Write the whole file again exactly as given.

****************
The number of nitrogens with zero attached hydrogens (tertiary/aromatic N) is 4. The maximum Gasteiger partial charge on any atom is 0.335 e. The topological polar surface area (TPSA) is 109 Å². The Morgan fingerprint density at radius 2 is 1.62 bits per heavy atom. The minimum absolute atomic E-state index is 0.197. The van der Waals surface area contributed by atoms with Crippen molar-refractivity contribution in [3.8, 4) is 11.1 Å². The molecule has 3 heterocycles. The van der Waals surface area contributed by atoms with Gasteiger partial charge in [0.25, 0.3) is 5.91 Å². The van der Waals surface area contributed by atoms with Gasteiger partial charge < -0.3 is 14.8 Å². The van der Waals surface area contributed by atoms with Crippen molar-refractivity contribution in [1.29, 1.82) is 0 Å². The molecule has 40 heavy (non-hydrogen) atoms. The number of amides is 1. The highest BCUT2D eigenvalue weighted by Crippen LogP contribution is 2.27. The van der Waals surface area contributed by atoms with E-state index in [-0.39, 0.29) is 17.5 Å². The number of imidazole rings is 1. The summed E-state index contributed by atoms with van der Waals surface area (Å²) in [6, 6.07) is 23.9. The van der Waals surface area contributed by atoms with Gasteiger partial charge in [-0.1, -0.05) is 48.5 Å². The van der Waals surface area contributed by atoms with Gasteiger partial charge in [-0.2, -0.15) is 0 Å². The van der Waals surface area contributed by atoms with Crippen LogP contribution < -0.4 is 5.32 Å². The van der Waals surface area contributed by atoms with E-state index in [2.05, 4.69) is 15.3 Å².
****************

The number of nitrogens with zero attached hydrogens (tertiary/aromatic N) is 4. The maximum Gasteiger partial charge on any atom is 0.335 e. The topological polar surface area (TPSA) is 109 Å². The Morgan fingerprint density at radius 2 is 1.62 bits per heavy atom. The minimum absolute atomic E-state index is 0.197. The van der Waals surface area contributed by atoms with Crippen molar-refractivity contribution in [3.8, 4) is 11.1 Å². The molecule has 3 heterocycles. The van der Waals surface area contributed by atoms with Gasteiger partial charge in [0.25, 0.3) is 5.91 Å². The van der Waals surface area contributed by atoms with Gasteiger partial charge < -0.3 is 14.8 Å². The van der Waals surface area contributed by atoms with Crippen molar-refractivity contribution in [1.29, 1.82) is 0 Å². The molecule has 40 heavy (non-hydrogen) atoms. The number of amides is 1. The highest BCUT2D eigenvalue weighted by Crippen LogP contribution is 2.27. The van der Waals surface area contributed by atoms with E-state index in [-0.39, 0.29) is 17.5 Å². The number of imidazole rings is 1. The summed E-state index contributed by atoms with van der Waals surface area (Å²) in [6, 6.07) is 23.9. The van der Waals surface area contributed by atoms with Gasteiger partial charge in [-0.1, -0.05) is 48.5 Å². The van der Waals surface area contributed by atoms with Gasteiger partial charge in [-0.2, -0.15) is 0 Å². The van der Waals surface area contributed by atoms with Crippen LogP contribution < -0.4 is 5.32 Å². The van der Waals surface area contributed by atoms with E-state index in [2.05, 4.69) is 15.3 Å².